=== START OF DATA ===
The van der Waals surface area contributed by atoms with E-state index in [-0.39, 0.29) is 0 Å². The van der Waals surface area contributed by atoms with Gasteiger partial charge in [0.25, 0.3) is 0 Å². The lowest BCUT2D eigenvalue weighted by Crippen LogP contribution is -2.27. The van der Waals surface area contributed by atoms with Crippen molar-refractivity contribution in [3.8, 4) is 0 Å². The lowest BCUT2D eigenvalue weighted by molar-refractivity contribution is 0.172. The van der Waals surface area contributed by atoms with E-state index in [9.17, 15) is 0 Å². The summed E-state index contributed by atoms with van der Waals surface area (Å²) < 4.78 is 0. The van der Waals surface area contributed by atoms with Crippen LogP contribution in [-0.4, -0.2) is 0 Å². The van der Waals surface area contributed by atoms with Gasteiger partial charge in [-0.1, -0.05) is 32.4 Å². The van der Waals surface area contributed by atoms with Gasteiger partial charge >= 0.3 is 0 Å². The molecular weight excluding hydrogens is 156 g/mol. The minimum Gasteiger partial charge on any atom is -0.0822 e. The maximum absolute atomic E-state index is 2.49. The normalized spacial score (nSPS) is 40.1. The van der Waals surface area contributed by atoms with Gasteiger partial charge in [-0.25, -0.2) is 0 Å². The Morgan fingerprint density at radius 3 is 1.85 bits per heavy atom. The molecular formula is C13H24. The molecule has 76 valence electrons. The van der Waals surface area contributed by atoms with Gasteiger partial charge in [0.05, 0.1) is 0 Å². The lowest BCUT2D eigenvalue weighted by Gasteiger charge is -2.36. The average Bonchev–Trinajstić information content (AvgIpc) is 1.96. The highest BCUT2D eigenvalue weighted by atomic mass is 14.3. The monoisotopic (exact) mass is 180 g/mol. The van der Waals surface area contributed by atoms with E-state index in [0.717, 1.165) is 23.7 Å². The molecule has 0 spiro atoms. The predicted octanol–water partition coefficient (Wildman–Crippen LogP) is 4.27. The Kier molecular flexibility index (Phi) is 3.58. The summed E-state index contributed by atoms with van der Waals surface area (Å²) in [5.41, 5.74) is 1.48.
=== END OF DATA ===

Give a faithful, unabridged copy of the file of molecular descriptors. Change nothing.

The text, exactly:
The van der Waals surface area contributed by atoms with E-state index in [-0.39, 0.29) is 0 Å². The van der Waals surface area contributed by atoms with Gasteiger partial charge in [0.25, 0.3) is 0 Å². The lowest BCUT2D eigenvalue weighted by Crippen LogP contribution is -2.27. The van der Waals surface area contributed by atoms with Crippen molar-refractivity contribution in [3.8, 4) is 0 Å². The lowest BCUT2D eigenvalue weighted by molar-refractivity contribution is 0.172. The van der Waals surface area contributed by atoms with E-state index in [9.17, 15) is 0 Å². The summed E-state index contributed by atoms with van der Waals surface area (Å²) < 4.78 is 0. The van der Waals surface area contributed by atoms with Crippen LogP contribution in [-0.4, -0.2) is 0 Å². The van der Waals surface area contributed by atoms with Gasteiger partial charge in [-0.1, -0.05) is 32.4 Å². The van der Waals surface area contributed by atoms with Gasteiger partial charge >= 0.3 is 0 Å². The molecular weight excluding hydrogens is 156 g/mol. The minimum Gasteiger partial charge on any atom is -0.0822 e. The maximum absolute atomic E-state index is 2.49. The normalized spacial score (nSPS) is 40.1. The van der Waals surface area contributed by atoms with Gasteiger partial charge in [-0.25, -0.2) is 0 Å². The Morgan fingerprint density at radius 3 is 1.85 bits per heavy atom. The molecular formula is C13H24. The molecule has 76 valence electrons. The van der Waals surface area contributed by atoms with Gasteiger partial charge in [0.05, 0.1) is 0 Å². The lowest BCUT2D eigenvalue weighted by Gasteiger charge is -2.36. The average Bonchev–Trinajstić information content (AvgIpc) is 1.96. The highest BCUT2D eigenvalue weighted by atomic mass is 14.3. The monoisotopic (exact) mass is 180 g/mol. The van der Waals surface area contributed by atoms with E-state index in [0.717, 1.165) is 23.7 Å². The molecule has 0 spiro atoms. The predicted octanol–water partition coefficient (Wildman–Crippen LogP) is 4.27. The Kier molecular flexibility index (Phi) is 3.58. The summed E-state index contributed by atoms with van der Waals surface area (Å²) in [5.41, 5.74) is 1.48.